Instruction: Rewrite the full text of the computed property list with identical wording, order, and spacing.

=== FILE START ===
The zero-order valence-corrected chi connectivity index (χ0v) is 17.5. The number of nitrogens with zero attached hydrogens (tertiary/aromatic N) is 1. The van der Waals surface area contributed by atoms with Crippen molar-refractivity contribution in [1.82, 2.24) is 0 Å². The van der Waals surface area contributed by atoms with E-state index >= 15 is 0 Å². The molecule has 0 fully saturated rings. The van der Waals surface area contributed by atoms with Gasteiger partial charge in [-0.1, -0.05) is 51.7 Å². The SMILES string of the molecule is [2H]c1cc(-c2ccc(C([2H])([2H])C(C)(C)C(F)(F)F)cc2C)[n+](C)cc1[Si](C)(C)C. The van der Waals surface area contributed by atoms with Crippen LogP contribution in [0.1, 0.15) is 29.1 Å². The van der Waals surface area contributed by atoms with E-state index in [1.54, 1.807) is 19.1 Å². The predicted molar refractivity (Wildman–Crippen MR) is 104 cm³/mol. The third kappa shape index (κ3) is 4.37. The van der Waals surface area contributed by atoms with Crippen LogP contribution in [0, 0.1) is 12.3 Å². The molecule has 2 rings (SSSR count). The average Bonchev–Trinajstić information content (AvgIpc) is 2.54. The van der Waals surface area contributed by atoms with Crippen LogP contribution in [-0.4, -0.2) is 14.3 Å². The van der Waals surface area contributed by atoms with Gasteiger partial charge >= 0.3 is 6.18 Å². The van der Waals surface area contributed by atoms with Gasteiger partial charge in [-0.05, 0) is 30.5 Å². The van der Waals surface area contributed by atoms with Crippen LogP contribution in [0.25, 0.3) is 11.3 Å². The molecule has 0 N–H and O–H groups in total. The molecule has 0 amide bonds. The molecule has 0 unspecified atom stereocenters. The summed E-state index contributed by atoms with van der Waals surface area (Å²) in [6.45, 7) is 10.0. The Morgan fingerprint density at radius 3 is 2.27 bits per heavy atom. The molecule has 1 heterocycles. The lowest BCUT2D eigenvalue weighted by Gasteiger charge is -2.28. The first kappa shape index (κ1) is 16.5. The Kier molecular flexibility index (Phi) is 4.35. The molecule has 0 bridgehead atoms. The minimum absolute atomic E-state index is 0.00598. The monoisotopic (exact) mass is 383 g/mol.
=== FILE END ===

The zero-order valence-corrected chi connectivity index (χ0v) is 17.5. The number of nitrogens with zero attached hydrogens (tertiary/aromatic N) is 1. The van der Waals surface area contributed by atoms with Crippen molar-refractivity contribution in [1.82, 2.24) is 0 Å². The van der Waals surface area contributed by atoms with E-state index >= 15 is 0 Å². The molecule has 0 fully saturated rings. The van der Waals surface area contributed by atoms with Gasteiger partial charge in [-0.1, -0.05) is 51.7 Å². The SMILES string of the molecule is [2H]c1cc(-c2ccc(C([2H])([2H])C(C)(C)C(F)(F)F)cc2C)[n+](C)cc1[Si](C)(C)C. The van der Waals surface area contributed by atoms with Crippen LogP contribution in [0.1, 0.15) is 29.1 Å². The van der Waals surface area contributed by atoms with E-state index in [1.54, 1.807) is 19.1 Å². The predicted molar refractivity (Wildman–Crippen MR) is 104 cm³/mol. The third kappa shape index (κ3) is 4.37. The van der Waals surface area contributed by atoms with Crippen LogP contribution in [0, 0.1) is 12.3 Å². The molecule has 2 rings (SSSR count). The average Bonchev–Trinajstić information content (AvgIpc) is 2.54. The van der Waals surface area contributed by atoms with Crippen LogP contribution in [-0.4, -0.2) is 14.3 Å². The van der Waals surface area contributed by atoms with Gasteiger partial charge >= 0.3 is 6.18 Å². The van der Waals surface area contributed by atoms with Gasteiger partial charge in [-0.05, 0) is 30.5 Å². The van der Waals surface area contributed by atoms with Crippen LogP contribution in [0.25, 0.3) is 11.3 Å². The molecule has 0 N–H and O–H groups in total. The molecule has 0 amide bonds. The molecule has 0 unspecified atom stereocenters. The summed E-state index contributed by atoms with van der Waals surface area (Å²) in [6.45, 7) is 10.0. The Morgan fingerprint density at radius 3 is 2.27 bits per heavy atom. The molecule has 1 heterocycles. The lowest BCUT2D eigenvalue weighted by Gasteiger charge is -2.28. The first kappa shape index (κ1) is 16.5. The Kier molecular flexibility index (Phi) is 4.35. The molecule has 0 bridgehead atoms. The minimum absolute atomic E-state index is 0.00598. The monoisotopic (exact) mass is 383 g/mol.